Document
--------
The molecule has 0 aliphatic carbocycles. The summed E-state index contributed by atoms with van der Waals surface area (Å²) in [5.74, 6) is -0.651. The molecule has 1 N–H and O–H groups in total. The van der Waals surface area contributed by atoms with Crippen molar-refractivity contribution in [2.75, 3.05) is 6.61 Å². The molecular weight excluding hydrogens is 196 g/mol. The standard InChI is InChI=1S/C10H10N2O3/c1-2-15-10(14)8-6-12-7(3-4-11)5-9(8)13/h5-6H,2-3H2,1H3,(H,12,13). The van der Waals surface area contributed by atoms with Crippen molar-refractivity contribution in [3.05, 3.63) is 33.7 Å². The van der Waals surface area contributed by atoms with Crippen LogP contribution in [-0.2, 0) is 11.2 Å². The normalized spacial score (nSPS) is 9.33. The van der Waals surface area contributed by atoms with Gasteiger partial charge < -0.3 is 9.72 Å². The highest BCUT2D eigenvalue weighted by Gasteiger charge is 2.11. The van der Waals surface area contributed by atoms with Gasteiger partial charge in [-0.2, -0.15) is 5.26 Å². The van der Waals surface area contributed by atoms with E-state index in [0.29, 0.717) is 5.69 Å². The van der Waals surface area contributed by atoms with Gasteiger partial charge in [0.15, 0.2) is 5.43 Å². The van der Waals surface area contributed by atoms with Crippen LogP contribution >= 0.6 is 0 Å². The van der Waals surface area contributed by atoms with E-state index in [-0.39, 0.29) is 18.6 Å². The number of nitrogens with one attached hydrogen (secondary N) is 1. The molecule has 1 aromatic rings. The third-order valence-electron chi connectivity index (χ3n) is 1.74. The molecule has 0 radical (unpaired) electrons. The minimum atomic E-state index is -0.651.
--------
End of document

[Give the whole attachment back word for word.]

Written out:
The molecule has 0 aliphatic carbocycles. The summed E-state index contributed by atoms with van der Waals surface area (Å²) in [5.74, 6) is -0.651. The molecule has 1 N–H and O–H groups in total. The van der Waals surface area contributed by atoms with Crippen molar-refractivity contribution in [2.75, 3.05) is 6.61 Å². The molecular weight excluding hydrogens is 196 g/mol. The standard InChI is InChI=1S/C10H10N2O3/c1-2-15-10(14)8-6-12-7(3-4-11)5-9(8)13/h5-6H,2-3H2,1H3,(H,12,13). The van der Waals surface area contributed by atoms with Crippen molar-refractivity contribution in [3.05, 3.63) is 33.7 Å². The van der Waals surface area contributed by atoms with Crippen LogP contribution in [-0.2, 0) is 11.2 Å². The normalized spacial score (nSPS) is 9.33. The van der Waals surface area contributed by atoms with Gasteiger partial charge < -0.3 is 9.72 Å². The highest BCUT2D eigenvalue weighted by Gasteiger charge is 2.11. The van der Waals surface area contributed by atoms with Gasteiger partial charge in [-0.2, -0.15) is 5.26 Å². The van der Waals surface area contributed by atoms with E-state index in [0.29, 0.717) is 5.69 Å². The van der Waals surface area contributed by atoms with Gasteiger partial charge in [0.15, 0.2) is 5.43 Å². The van der Waals surface area contributed by atoms with Crippen LogP contribution >= 0.6 is 0 Å². The van der Waals surface area contributed by atoms with E-state index in [-0.39, 0.29) is 18.6 Å². The number of nitrogens with one attached hydrogen (secondary N) is 1. The molecule has 1 aromatic rings. The third-order valence-electron chi connectivity index (χ3n) is 1.74. The molecule has 0 radical (unpaired) electrons. The minimum atomic E-state index is -0.651.